toward TR, the post-battle spotlight shone brightly on the Buffalo Soldiers.
Since the Reorganization Act of 1866, their regiments had mainly served in the
remotest corners of the West. They had fought against the Comanches and Kiowa
in the 1860s and 1870s and the Apaches between 1877 and 1886, and they had
seen service in the Pine Ridge campaign of 1890–1891. Most of this duty had
been performed in obscurity.”
“But Cuba was different.
All eyes that were not on TR seemed to focus on the Buffalo Soldiers. For the
first time they stood front and center on the national stage. A number of
mainstream (that is, white) periodicals recounted their exploits, as nurses in
the yellow fever hospital at Siboney as well as on the battlefield, and
reviewed their history, mostly favorably.9 Books by black authors
recounted the regiments’ service in Cuba and in previous wars and reminded
those who cared to pay attention that the war with Spain did not represent the
first instance in which black soldiers answered the nation’s call to arms.10
In an age of increasing racism that was hardening into institutionalized
segregation throughout the South and affecting the lives of black Americans
everywhere, the Buffalo Soldiers were race heroes. Black newspapers and
magazines tracked their movements and reported their activities. Poetry,
dramas, and songs all celebrated their service and valor.11 As
Rayford Logan, dean of a generation of black historians—and my undergraduate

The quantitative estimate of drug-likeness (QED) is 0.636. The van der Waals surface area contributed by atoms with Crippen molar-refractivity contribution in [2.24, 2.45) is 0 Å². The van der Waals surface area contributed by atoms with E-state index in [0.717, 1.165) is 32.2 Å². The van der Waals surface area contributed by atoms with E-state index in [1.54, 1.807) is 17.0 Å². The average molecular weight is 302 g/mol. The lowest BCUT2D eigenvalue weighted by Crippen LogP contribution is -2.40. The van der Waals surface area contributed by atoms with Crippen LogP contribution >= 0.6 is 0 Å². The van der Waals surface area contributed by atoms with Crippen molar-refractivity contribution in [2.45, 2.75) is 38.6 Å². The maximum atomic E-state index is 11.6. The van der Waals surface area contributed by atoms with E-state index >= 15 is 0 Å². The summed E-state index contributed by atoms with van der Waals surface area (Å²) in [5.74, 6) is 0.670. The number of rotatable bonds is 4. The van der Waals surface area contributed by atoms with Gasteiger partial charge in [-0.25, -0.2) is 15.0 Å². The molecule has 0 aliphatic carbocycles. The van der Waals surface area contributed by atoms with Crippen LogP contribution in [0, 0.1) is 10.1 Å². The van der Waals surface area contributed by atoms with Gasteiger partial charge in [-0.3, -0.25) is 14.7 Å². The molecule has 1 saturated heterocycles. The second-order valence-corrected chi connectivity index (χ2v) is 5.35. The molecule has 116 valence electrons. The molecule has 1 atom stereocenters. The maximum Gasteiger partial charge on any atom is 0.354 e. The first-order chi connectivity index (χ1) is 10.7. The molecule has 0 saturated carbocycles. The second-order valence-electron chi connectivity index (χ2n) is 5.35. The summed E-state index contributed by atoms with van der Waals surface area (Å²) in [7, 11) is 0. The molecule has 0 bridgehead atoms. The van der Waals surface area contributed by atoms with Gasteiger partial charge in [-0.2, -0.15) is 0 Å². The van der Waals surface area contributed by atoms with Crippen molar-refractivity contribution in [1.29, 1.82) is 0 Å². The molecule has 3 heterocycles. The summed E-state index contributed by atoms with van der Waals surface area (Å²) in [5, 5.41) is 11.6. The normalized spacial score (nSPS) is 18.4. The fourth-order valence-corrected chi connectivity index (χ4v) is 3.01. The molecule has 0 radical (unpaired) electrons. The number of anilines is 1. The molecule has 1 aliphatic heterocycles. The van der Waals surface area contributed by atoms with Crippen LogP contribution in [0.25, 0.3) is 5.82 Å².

adviser—later wrote, "Negroes had little, at the turn of the century, to help
sustain our faith in ourselves except the pride that we took in the 9th
and 10th Cavalry, the 24th and 25th Infantry.
Many Negro homes had prints of the famous charge of the colored troops up San
Juan Hill. They were our Ralph Bunche, Marian Anderson, Joe Louis and Jackie
Gould Shaw Monument Boston. Gallery Sid Graves
All the below photos of
Robert Gould Shaw Monument Boston from Augustus Saint-Gaudens courtesy of Sid
Graves, Owner of Copyrights.
Today we celebrate The Buffalo
Soldiers with two attractions you can visit. The first is The Buffalo
Soldiers National Museum, 1834 Southmore, Houston, TX 77004 – 713-942-8920,
admission $2.00 pp.
Second is THE BUFFALO SOLDIER MONUMENT at Fort Leavenworth Kansas. The
idea for the sculpture came from General Colin Powell who was deputy commander
at the Fort in 1981-82. In jogging around the post he observed that there was
no tribute to the 10th Cavalry which was started at Fort
Leavenworth. Lee W. Brubaker and Eddie Dixon, an artist from Lubbock, Texas
created the statue. And Colin Powell returned in July of 1990 to dedicate the
“Many 10th Cavalry soldiers
attended the ceremony and proudly looked on as keynote speaker Gen. Powell
addressed them and others in the audience. For many, this was a moment they
had anticipated for years. Powell quoted from the last order issued by Col.
Benjamin H. Grierson, the first regimental commander of the lOth Cavalry, to
his black troops in 1888: "The officers and enlisted men have cheerfully
endured many hardships and privations and in the midst of great dangers
steadfastly maintained a most gallant and zealous devotion to duty...and they
may well be proud of the record made, and rest assured that the hard work
undergone in the accomplishment of such...valuable service to their country
cannot fail, sooner or later, to meet with due recognition and reward." (6)
“Black Square & Compass”, Joseph A. Walkes, Jr. Page 65
Ibid Page 67
“The Buffalo Soldiers”, by William H. Leckie Pages 98 & 99
“The Buffalo Soldiers AT San Juan Hill” by Frank N. Schubert -